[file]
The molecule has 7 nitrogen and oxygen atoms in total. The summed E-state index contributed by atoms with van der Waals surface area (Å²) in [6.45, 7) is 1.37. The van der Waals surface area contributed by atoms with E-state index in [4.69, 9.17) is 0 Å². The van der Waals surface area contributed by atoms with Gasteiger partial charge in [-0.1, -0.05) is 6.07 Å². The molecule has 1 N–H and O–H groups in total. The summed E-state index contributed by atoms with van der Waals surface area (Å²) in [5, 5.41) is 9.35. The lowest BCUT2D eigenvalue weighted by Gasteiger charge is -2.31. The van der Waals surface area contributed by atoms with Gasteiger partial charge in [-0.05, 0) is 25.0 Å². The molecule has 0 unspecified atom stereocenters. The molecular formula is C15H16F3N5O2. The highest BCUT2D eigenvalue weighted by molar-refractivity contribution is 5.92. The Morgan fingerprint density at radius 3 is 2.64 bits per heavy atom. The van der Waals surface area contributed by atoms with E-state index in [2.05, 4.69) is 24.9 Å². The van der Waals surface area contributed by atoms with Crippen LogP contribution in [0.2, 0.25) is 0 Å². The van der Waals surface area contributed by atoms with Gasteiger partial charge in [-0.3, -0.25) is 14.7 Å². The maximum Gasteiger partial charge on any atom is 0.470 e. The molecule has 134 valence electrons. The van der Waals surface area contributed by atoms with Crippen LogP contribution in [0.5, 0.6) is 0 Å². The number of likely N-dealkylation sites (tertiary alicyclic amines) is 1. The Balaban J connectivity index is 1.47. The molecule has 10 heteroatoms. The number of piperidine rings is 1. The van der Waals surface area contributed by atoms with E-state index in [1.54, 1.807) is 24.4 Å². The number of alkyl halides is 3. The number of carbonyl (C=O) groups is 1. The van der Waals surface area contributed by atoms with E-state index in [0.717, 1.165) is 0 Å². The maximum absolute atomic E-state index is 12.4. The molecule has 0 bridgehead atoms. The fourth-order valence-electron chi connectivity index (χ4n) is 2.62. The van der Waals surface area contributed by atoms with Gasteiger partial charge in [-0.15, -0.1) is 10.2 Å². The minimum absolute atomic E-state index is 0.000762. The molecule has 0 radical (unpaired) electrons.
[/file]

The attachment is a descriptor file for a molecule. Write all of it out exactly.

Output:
The molecule has 7 nitrogen and oxygen atoms in total. The summed E-state index contributed by atoms with van der Waals surface area (Å²) in [6.45, 7) is 1.37. The van der Waals surface area contributed by atoms with E-state index in [4.69, 9.17) is 0 Å². The van der Waals surface area contributed by atoms with Gasteiger partial charge in [-0.1, -0.05) is 6.07 Å². The molecule has 1 N–H and O–H groups in total. The summed E-state index contributed by atoms with van der Waals surface area (Å²) in [5, 5.41) is 9.35. The lowest BCUT2D eigenvalue weighted by Gasteiger charge is -2.31. The van der Waals surface area contributed by atoms with Gasteiger partial charge in [-0.05, 0) is 25.0 Å². The molecule has 0 unspecified atom stereocenters. The molecular formula is C15H16F3N5O2. The highest BCUT2D eigenvalue weighted by molar-refractivity contribution is 5.92. The Morgan fingerprint density at radius 3 is 2.64 bits per heavy atom. The van der Waals surface area contributed by atoms with E-state index in [2.05, 4.69) is 24.9 Å². The van der Waals surface area contributed by atoms with Crippen LogP contribution in [0.2, 0.25) is 0 Å². The van der Waals surface area contributed by atoms with Gasteiger partial charge in [-0.3, -0.25) is 14.7 Å². The maximum Gasteiger partial charge on any atom is 0.470 e. The molecule has 134 valence electrons. The van der Waals surface area contributed by atoms with Crippen LogP contribution in [0.5, 0.6) is 0 Å². The number of likely N-dealkylation sites (tertiary alicyclic amines) is 1. The Balaban J connectivity index is 1.47. The molecule has 10 heteroatoms. The number of piperidine rings is 1. The van der Waals surface area contributed by atoms with E-state index in [1.54, 1.807) is 24.4 Å². The number of alkyl halides is 3. The number of carbonyl (C=O) groups is 1. The van der Waals surface area contributed by atoms with E-state index in [0.717, 1.165) is 0 Å². The maximum absolute atomic E-state index is 12.4. The molecule has 0 bridgehead atoms. The fourth-order valence-electron chi connectivity index (χ4n) is 2.62. The van der Waals surface area contributed by atoms with Gasteiger partial charge in [-0.15, -0.1) is 10.2 Å². The minimum absolute atomic E-state index is 0.000762. The molecule has 0 radical (unpaired) electrons.